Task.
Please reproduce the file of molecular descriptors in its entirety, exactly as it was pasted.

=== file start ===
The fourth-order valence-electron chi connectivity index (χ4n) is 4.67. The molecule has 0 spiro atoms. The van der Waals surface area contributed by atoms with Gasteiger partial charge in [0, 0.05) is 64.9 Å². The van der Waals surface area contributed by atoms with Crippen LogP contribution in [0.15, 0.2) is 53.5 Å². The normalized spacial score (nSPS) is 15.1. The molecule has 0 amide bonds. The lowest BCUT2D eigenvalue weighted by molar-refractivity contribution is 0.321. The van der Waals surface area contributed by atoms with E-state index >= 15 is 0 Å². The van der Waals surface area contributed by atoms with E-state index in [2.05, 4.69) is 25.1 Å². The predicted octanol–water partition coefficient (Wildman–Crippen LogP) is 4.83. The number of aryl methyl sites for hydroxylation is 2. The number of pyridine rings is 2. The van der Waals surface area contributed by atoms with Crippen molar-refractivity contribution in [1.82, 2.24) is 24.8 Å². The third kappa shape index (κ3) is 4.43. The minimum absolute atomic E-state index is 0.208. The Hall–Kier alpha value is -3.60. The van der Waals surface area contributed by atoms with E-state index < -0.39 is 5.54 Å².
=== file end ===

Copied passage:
The fourth-order valence-electron chi connectivity index (χ4n) is 4.67. The molecule has 0 spiro atoms. The van der Waals surface area contributed by atoms with Gasteiger partial charge in [0, 0.05) is 64.9 Å². The van der Waals surface area contributed by atoms with Crippen LogP contribution in [0.15, 0.2) is 53.5 Å². The normalized spacial score (nSPS) is 15.1. The molecule has 0 amide bonds. The lowest BCUT2D eigenvalue weighted by molar-refractivity contribution is 0.321. The van der Waals surface area contributed by atoms with E-state index >= 15 is 0 Å². The van der Waals surface area contributed by atoms with E-state index in [2.05, 4.69) is 25.1 Å². The predicted octanol–water partition coefficient (Wildman–Crippen LogP) is 4.83. The number of aryl methyl sites for hydroxylation is 2. The number of pyridine rings is 2. The van der Waals surface area contributed by atoms with Crippen molar-refractivity contribution in [1.82, 2.24) is 24.8 Å². The third kappa shape index (κ3) is 4.43. The minimum absolute atomic E-state index is 0.208. The Hall–Kier alpha value is -3.60. The van der Waals surface area contributed by atoms with E-state index < -0.39 is 5.54 Å².